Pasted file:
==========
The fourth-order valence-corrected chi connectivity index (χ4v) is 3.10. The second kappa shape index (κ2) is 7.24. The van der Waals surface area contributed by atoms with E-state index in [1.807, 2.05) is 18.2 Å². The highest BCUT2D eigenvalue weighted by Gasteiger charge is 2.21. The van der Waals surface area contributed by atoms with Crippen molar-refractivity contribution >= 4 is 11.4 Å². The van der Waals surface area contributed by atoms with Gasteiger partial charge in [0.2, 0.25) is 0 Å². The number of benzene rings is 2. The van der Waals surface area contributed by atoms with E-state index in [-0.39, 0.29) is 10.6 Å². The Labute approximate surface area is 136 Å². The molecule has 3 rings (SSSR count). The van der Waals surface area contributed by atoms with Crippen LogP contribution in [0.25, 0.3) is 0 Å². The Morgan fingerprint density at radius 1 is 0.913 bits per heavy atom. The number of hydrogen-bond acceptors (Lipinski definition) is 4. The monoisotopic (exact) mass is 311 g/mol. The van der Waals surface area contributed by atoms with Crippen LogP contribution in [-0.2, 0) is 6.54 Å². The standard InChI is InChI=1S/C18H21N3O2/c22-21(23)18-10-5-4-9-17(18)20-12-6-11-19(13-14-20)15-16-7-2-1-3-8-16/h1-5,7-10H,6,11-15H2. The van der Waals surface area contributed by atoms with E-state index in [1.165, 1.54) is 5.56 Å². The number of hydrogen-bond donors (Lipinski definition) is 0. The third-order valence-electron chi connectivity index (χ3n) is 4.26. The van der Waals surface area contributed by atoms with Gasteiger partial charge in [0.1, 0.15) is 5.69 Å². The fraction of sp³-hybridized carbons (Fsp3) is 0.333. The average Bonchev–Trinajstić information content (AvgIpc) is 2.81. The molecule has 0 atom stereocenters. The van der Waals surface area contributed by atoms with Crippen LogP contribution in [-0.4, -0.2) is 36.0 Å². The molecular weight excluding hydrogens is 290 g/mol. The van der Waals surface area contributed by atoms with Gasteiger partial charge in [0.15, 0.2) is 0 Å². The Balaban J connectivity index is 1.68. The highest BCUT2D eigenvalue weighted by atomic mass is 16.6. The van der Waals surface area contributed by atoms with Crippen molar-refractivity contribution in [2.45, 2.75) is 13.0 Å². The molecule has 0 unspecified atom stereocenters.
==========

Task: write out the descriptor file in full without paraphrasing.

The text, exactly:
The fourth-order valence-corrected chi connectivity index (χ4v) is 3.10. The second kappa shape index (κ2) is 7.24. The van der Waals surface area contributed by atoms with E-state index in [1.807, 2.05) is 18.2 Å². The highest BCUT2D eigenvalue weighted by Gasteiger charge is 2.21. The van der Waals surface area contributed by atoms with Crippen molar-refractivity contribution >= 4 is 11.4 Å². The van der Waals surface area contributed by atoms with Gasteiger partial charge in [0.2, 0.25) is 0 Å². The number of benzene rings is 2. The van der Waals surface area contributed by atoms with E-state index in [-0.39, 0.29) is 10.6 Å². The Labute approximate surface area is 136 Å². The molecule has 3 rings (SSSR count). The van der Waals surface area contributed by atoms with Crippen LogP contribution in [0.25, 0.3) is 0 Å². The Morgan fingerprint density at radius 1 is 0.913 bits per heavy atom. The number of hydrogen-bond acceptors (Lipinski definition) is 4. The monoisotopic (exact) mass is 311 g/mol. The van der Waals surface area contributed by atoms with Crippen LogP contribution in [-0.2, 0) is 6.54 Å². The standard InChI is InChI=1S/C18H21N3O2/c22-21(23)18-10-5-4-9-17(18)20-12-6-11-19(13-14-20)15-16-7-2-1-3-8-16/h1-5,7-10H,6,11-15H2. The van der Waals surface area contributed by atoms with E-state index in [1.165, 1.54) is 5.56 Å². The number of hydrogen-bond donors (Lipinski definition) is 0. The third-order valence-electron chi connectivity index (χ3n) is 4.26. The van der Waals surface area contributed by atoms with Gasteiger partial charge in [0.1, 0.15) is 5.69 Å². The fraction of sp³-hybridized carbons (Fsp3) is 0.333. The average Bonchev–Trinajstić information content (AvgIpc) is 2.81. The molecule has 0 atom stereocenters. The van der Waals surface area contributed by atoms with Crippen LogP contribution in [-0.4, -0.2) is 36.0 Å². The molecular weight excluding hydrogens is 290 g/mol. The van der Waals surface area contributed by atoms with Gasteiger partial charge in [0.15, 0.2) is 0 Å². The Balaban J connectivity index is 1.68. The highest BCUT2D eigenvalue weighted by atomic mass is 16.6. The van der Waals surface area contributed by atoms with Crippen molar-refractivity contribution in [2.45, 2.75) is 13.0 Å². The molecule has 0 unspecified atom stereocenters.